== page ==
He didn't go so far as to fully subvert the miracle. That is, he didn't say that it was a "miracle of sharing" where people's hearts were moved to share what they had rather than hording it for themselves–a repudiation of the physical miracle that occurred.
But he seemed to be skirting the edge of that idea, without saying anything that would explicity mandate this interpretation.
What he did do was emphasize the idea of sharing, and particularly the generosity of the little boy with the five loaves and two fishes.
This Sunday there was a new priest, and he did the same thing. He didn't spend as much time on feeding (that was last week's reading, natch), but he did stress the generosity of the little boy sharing his lunch.
He also misinterpreted the loaves as probably like rolls instead of probably like pitas or tortillas in form, though we can let that pass.
What I find annoying is all the confident talk about how the miracle occurred because the little boy was selflessly willing to share his lunch.
Not only does that make it sound like God's omnipotence would have been hamstrung if the little boy had said no, and thus giving the little boy's action way too much credit in an ontological sense, it's also giving the little boy undeserved credit in the generosity department.
First of all, who says this was the little boy's lunch–or dinner for that matter?
Five loaves of bread, even if they aren't as big as what you'd buy in a modern supermarket, and two fish, even if they're relatively small, is way too much food for a little boy in that time and culture to have for a single meal. It was too much for a full grown adult to have for a single meal. (When was the last time you had five pitas and two fish for lunch?)
Of course, the boy might have brought food for more than one meal, not knowing how long he'd be at the event, but is there another, better explanation that might be suggested by the text?
Let's look at it. Here is the text in the squishy NAB (so there can be no argument I'm pulling something out of the text that shouldn't have been obvious to the priests just from reading the lectionary version):
When Jesus raised his eyes
and saw that a large crowd was coming to him,
he said to Philip,
“Where can we buy enough food for them to eat?”
He said this to test him,
because he himself knew what he was going to do.
Philip answered him,
“Two hundred days’ wages worth of food would not be enough
for each of them to have a little.”
One of his disciples,
Andrew, the brother of Simon Peter, said to him, "There is a boy here who has five barley loaves and two fish;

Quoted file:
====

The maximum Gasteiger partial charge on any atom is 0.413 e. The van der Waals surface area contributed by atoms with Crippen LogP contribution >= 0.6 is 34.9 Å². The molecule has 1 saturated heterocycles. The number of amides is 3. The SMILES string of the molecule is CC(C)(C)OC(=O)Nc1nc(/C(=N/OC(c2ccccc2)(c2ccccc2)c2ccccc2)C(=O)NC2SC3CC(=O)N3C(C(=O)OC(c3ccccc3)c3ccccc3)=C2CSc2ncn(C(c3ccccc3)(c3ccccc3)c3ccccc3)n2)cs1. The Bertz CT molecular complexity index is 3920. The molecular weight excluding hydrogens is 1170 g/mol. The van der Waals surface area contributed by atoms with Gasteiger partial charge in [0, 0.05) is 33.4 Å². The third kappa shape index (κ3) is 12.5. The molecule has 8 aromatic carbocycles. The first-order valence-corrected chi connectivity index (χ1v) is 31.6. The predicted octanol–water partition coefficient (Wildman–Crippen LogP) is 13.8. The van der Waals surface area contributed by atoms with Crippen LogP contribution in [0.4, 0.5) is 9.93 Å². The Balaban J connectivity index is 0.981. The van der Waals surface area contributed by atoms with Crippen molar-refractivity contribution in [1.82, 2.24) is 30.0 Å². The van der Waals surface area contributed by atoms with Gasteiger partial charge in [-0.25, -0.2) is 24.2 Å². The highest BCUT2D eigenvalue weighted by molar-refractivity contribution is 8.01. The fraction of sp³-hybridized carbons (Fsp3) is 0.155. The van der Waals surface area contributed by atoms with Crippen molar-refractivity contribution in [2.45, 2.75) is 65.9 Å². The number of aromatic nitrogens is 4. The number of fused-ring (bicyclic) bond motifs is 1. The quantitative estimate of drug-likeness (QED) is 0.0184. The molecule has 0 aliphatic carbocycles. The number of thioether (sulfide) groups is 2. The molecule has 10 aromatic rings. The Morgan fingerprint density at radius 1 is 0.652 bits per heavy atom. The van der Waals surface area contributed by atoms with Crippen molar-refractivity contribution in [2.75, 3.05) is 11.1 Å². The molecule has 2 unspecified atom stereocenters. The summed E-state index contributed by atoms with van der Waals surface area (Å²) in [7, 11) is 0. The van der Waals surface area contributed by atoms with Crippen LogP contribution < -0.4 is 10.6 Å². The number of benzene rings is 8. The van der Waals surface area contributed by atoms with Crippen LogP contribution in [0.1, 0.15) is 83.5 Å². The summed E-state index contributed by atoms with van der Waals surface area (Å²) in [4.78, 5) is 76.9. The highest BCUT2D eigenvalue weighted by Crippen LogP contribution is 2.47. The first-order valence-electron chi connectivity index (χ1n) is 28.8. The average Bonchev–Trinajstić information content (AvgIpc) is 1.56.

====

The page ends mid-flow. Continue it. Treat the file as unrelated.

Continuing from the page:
but what good are these for so many?”
This isn't exegetical rocket science.
The topic that Our Lord has introduced is where can they buy enough food for the crowd, not how they can get people to share or how they can find somebody who has a little bit of food to share. The topic is buying food.
If you look at the Greek, the verb is agorazo, which means things like "attend market," "do business," "buy or sell," etc. It's a specifically commercial, marketplace term, not a more general one like "get" or "find." So the NAB gets it right with rendering it "buy."
The theme of buying is thus carried on in the conversation, with Philip and Andrew pointing out problems for the proposal.
First, Philip points out the huge expense of feeding the crowd–presumably because the disciples don't have that much money in the purse.
Andrew then carries the theme forward by pointing out a source where food can be bought–the little boy–but that the source doesn't have enough food for the crowd. (Incidentally, he may have started with more but have already sold the rest of what he had.)
It makes much more sense, given the context and the flow of the conversation, to see the little boy not as a local who happened to pack an extraordinarily large amount of food for him to eat at the day's event but as an enterprising young salesman who brought food to where he knew there would be a lot of people spending the day and he could sell it.
Like the kids who swarm over Israel's holy sites to this day trying to sell trinkets or snacks or bottled water to the pilgrims who have shown up for religious reasons.
Jesus' crowds were bound to attract such kids, and Andrew happened to spot one.
Presumably, then, before the miracle of the feeding the disciples paid the little boy for his five loaves and two fishes.
That's not a dead certainty. Of course, I'm sure that they didn't steal them from the little boy, and while it's possible that he was overcome by religious feeling and simply donated them (or decided not to charge once he saw them being multiplied), given that his interest in bringing them to the site was probably commercial, it's not unreasonable to infer that he was paid for them.
We're not told one way or the other, but given the clear buying and selling theme in the text, preachers ought not be rhapsodizing about the generosity of the little boy or how he was willing to share with others or how without his act of sharing the miracle might not have occurred.
If anything, the miracle might have had to start with another source of food if the little boy hadn't been paid for his wares.
Of course, the above doesn't amount to a proof. It could be that the little boy had brought a surprisingly large amount of food for himself and then, for unknown reasons, mentioned this to Andrew and then generously shared it with Jesus and the disciples.
But this isn't the way the text reads.
And it's just annoying when preachers get so wrapped up in a sickly sweet, Hallmark card spirituality that they go off rhapsodizing about human sharing and generosity in a way that flies in the face of the text.
The point here is that God did a miracle through Jesus, not that a little boy was generous.
UPDATE: MORE FROM STEVE RAY.